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Is Wind Power Really Cheaper?

October 9, 2015

By Paul Homewood




According to the Independent:


Onshore wind energy has become cheaper than electricity from any other source in the UK for the first time, in what could be a landmark moment for renewable energy in Britain.

Yet the Government has been accused of scuppering Britain’s best chance of meeting the country’s ambitious environmental targets through its continued resistance to onshore turbines, despite growing evidence that they are the most affordable option.

However, new figures show they not only produce cheaper energy than coal, oil or gas power stations, but also remain far cheaper than offshore turbines, which the Government is championing.



Onshore wind farms currently produce about 60 per cent of the UK’s wind power output. Although they are set to remain the predominant form of renewable energy in the next few years despite opposition in Westminster – which has stopped subsidies and given the final say on whether a project should go ahead to local residents – supporters of green energy say the country is missing a chance to maximise their potential.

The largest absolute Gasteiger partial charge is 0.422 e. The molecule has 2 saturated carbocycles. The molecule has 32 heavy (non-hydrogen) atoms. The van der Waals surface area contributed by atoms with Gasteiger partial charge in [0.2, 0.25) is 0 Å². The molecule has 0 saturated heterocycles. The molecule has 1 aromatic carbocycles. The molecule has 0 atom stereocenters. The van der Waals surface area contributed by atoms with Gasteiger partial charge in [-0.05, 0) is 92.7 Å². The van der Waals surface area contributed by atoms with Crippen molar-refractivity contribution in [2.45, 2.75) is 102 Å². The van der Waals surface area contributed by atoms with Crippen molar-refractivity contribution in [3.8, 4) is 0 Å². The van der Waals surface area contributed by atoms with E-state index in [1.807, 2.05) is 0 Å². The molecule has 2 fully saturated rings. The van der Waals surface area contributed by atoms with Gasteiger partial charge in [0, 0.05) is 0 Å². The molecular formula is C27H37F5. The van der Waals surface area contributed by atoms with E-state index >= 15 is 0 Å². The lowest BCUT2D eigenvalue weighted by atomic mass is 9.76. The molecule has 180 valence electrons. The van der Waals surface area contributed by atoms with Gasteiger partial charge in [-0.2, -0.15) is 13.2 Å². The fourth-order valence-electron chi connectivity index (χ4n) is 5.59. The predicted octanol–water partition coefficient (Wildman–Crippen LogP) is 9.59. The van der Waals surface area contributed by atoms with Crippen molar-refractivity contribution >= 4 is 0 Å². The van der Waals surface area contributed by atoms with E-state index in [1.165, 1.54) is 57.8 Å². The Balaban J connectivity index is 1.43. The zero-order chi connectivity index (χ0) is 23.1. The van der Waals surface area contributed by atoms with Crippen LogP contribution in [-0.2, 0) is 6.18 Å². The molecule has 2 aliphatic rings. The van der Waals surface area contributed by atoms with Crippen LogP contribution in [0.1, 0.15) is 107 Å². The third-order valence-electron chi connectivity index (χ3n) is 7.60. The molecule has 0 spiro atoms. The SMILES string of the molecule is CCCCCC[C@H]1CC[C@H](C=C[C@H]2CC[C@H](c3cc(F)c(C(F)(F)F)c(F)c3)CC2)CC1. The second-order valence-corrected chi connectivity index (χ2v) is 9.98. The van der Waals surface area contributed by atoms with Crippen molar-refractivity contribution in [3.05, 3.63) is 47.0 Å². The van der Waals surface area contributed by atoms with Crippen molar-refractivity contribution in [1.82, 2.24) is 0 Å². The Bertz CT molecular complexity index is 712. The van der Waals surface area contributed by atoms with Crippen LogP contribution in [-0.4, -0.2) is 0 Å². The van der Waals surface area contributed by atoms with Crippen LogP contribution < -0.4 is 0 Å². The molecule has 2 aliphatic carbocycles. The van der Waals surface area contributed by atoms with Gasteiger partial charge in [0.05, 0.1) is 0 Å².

The cost of onshore wind power has fallen from $108 (£70.20) per megawatt hour (mWh) a year ago to $85 today, as they become more efficient and cheaper to build.

Over the same period, coal-fired power stations have seen their costs rocket from nearly $98 mWh to $115 and gas from $100 to $114, after the EU agreed new rules that will greatly increase the amount they must pay for their carbon emissions. Offshore wind costs $175 mWh, according to the research, by Bloomberg New Energy Finance.